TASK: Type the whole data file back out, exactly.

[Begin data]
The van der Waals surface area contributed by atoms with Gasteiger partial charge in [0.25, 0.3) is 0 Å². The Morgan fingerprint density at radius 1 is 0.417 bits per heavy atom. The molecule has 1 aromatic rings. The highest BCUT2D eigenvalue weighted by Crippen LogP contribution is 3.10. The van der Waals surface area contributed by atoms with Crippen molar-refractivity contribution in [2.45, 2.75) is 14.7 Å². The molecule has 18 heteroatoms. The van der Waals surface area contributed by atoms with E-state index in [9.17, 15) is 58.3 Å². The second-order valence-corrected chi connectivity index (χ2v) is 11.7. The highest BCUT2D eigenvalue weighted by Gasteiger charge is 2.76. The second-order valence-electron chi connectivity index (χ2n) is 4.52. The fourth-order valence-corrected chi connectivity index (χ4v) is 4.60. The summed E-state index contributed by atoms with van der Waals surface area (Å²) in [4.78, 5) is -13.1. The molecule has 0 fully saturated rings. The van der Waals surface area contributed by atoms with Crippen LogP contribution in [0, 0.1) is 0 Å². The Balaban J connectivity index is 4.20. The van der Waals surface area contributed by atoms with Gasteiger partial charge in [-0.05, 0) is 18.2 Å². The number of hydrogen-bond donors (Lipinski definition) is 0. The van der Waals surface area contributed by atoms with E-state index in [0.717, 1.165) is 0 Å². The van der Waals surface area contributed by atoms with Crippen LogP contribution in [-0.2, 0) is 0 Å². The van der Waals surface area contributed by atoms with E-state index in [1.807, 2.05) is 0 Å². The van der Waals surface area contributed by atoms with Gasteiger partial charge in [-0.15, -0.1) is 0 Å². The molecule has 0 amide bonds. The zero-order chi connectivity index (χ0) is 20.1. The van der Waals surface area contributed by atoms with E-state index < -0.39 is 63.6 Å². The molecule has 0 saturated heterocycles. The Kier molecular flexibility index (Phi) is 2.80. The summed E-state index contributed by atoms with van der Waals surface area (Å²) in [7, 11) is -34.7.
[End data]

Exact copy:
The van der Waals surface area contributed by atoms with Gasteiger partial charge in [0.25, 0.3) is 0 Å². The Morgan fingerprint density at radius 1 is 0.417 bits per heavy atom. The molecule has 1 aromatic rings. The highest BCUT2D eigenvalue weighted by Crippen LogP contribution is 3.10. The van der Waals surface area contributed by atoms with Crippen molar-refractivity contribution in [2.45, 2.75) is 14.7 Å². The molecule has 18 heteroatoms. The van der Waals surface area contributed by atoms with E-state index in [9.17, 15) is 58.3 Å². The second-order valence-corrected chi connectivity index (χ2v) is 11.7. The highest BCUT2D eigenvalue weighted by Gasteiger charge is 2.76. The second-order valence-electron chi connectivity index (χ2n) is 4.52. The fourth-order valence-corrected chi connectivity index (χ4v) is 4.60. The summed E-state index contributed by atoms with van der Waals surface area (Å²) in [4.78, 5) is -13.1. The molecule has 0 fully saturated rings. The van der Waals surface area contributed by atoms with Crippen LogP contribution in [0, 0.1) is 0 Å². The Balaban J connectivity index is 4.20. The van der Waals surface area contributed by atoms with Gasteiger partial charge in [-0.05, 0) is 18.2 Å². The number of hydrogen-bond donors (Lipinski definition) is 0. The van der Waals surface area contributed by atoms with E-state index in [0.717, 1.165) is 0 Å². The van der Waals surface area contributed by atoms with Crippen LogP contribution in [-0.2, 0) is 0 Å². The van der Waals surface area contributed by atoms with E-state index in [1.807, 2.05) is 0 Å². The van der Waals surface area contributed by atoms with Gasteiger partial charge in [-0.15, -0.1) is 0 Å². The molecule has 0 amide bonds. The zero-order chi connectivity index (χ0) is 20.1. The van der Waals surface area contributed by atoms with E-state index < -0.39 is 63.6 Å². The molecule has 0 saturated heterocycles. The Kier molecular flexibility index (Phi) is 2.80. The summed E-state index contributed by atoms with van der Waals surface area (Å²) in [7, 11) is -34.7.